Her Comics Show Others Like Her That It's OK To Be Shy

"I hope my comics will reach other shy people and show them that they're not alone in their struggle."

Rather than hide her shyness, one girl named Jenny Hefczyc chose to channel her emotions into art in such a way that could help others like her.

In a collection of comics called On Being Shy, Hefczyc articulates what it's like growing up as a shy person. In one illustration, for example, Hefczyc shows how she mentally prepares for when her teacher takes attendance at school. In another, Hefczyc shows how reluctant she is to ask for a snack at a friend's house, despite being "starving." 

"I always liked the idea of using my art for something meaningful, so I started making little comics about all kinds of struggles people can relate to," Hefczyc tells A Plus in an email. "When I was a shy kid, I always felt like people would think the wrong thing about me because I was talking so little. Hence, I hope my comics will reach other shy people and show them that they're not alone in their struggle, and maybe even raise some awareness so that the non-shy people might understand us better."

Photo courtesy of Jenny Hefczyc
Photo courtesy of Jenny Hefczyc

Hefczyc says drawing is a helpful way to cope with her shyness. 

"When you're a person who struggles to interact with people, art can be a way to develop a connection to the world around you. I had to remember many things from my childhood and reflect a lot about myself in order to make these comics 'relatable' and authentic. I think it helped in some way or another."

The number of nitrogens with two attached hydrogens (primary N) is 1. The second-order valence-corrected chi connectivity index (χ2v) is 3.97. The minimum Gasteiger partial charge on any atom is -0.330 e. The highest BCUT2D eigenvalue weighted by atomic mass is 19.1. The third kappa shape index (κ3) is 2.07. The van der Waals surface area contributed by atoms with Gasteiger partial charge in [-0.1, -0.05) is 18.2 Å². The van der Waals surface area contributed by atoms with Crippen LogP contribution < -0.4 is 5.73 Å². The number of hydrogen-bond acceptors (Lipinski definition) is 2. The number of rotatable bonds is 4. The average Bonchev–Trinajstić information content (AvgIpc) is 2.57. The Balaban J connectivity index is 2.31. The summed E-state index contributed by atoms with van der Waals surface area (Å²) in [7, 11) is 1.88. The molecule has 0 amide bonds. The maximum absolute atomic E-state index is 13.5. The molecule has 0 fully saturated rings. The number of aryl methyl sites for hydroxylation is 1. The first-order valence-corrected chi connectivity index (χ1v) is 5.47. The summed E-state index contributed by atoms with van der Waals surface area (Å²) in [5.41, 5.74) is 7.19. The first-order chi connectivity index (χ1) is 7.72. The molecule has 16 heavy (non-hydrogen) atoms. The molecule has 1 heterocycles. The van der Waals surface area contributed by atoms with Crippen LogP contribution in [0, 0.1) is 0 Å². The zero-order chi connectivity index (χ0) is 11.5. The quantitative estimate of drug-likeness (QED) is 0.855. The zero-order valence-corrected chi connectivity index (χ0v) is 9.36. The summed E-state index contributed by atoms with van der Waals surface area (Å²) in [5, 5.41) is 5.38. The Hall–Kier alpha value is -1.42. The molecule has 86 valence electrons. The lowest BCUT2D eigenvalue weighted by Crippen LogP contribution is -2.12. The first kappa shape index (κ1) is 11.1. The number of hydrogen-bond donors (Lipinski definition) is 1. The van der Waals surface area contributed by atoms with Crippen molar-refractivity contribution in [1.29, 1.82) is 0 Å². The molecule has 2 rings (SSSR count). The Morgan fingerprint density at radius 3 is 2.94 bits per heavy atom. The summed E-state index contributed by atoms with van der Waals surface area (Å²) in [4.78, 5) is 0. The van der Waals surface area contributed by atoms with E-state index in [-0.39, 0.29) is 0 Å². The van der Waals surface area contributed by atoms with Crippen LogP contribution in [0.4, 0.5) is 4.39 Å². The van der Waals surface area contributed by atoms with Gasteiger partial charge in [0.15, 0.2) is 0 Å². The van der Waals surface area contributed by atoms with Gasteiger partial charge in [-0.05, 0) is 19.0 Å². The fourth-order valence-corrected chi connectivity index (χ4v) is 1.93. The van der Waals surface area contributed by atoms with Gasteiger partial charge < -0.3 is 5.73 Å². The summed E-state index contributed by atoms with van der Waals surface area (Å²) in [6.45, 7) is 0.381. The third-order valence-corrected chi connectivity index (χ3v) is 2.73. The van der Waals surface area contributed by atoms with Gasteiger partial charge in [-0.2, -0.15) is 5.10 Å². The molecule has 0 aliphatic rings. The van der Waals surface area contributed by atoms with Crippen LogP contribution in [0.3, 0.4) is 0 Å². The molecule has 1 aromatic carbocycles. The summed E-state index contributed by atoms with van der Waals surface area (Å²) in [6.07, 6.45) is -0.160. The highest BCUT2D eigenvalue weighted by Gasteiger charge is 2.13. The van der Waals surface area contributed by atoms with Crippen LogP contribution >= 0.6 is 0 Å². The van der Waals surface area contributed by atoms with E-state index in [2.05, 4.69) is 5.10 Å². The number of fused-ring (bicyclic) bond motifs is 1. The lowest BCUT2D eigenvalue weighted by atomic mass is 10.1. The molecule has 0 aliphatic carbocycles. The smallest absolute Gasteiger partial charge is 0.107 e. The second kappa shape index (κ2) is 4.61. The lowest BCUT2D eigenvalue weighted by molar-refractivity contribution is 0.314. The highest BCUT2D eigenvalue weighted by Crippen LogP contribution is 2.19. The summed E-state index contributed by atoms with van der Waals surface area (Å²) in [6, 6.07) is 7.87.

Hefczyc also shares a few other tips she's used to help herself. For example, she makes it a point to speak to people she doesn't know to build her confidence. 

"Engage in dialogues at school or at work. Just keep talking," she says, and it can help build a habit.

"What helped me as well was accepting that I am, indeed, a rather shy person. I am not babbling stuff all the time — I only talk when I actually have something to say."

Photo courtesy of Jenny Hefczyc
Photo courtesy of Jenny Hefczyc

And perhaps most importantly, Hefczyc wants other people to know that it's OK to be shy; there's no shame in being an introvert, she says. 

In fact, Happify reports that anywhere from one third to a half of the population identifies as introverts. And there are plenty of ways introverts can lead happy, successful lives. Many introverts are great listeners, able to maintain deep friendships, highly focused, self-sufficient, and more. And being talkative, adventurous, and active can help introverts step outside of themselves without changing who they are.  

"You don't have to be a loud person to make an impact in this world. Abraham Lincoln was described as a quiet person, so were Rosa Parks and Dr. Seuss. People underestimate the strength that silence can have," Hefczyc says.

You can check out more of Hefczyc's work below:

Photo courtesy of Jenny Hefczyc
Photo courtesy of Jenny Hefczyc
Photo courtesy of Jenny Hefczyc
Photo courtesy of Jenny Hefczyc
Photo courtesy of Jenny Hefczyc
Photo courtesy of Jenny Hefczyc
Photo courtesy of Jenny Hefczyc
Photo courtesy of Jenny Hefczyc
Photo courtesy of Jenny Hefczyc
Photo courtesy of Jenny Hefczyc
Photo courtesy of Jenny Hefczyc
Photo courtesy of Jenny Hefczyc

More From A Plus

GET SOME POSITIVITY IN YOUR INBOX

Subscribe to our newsletter and get the latest news and exclusive updates.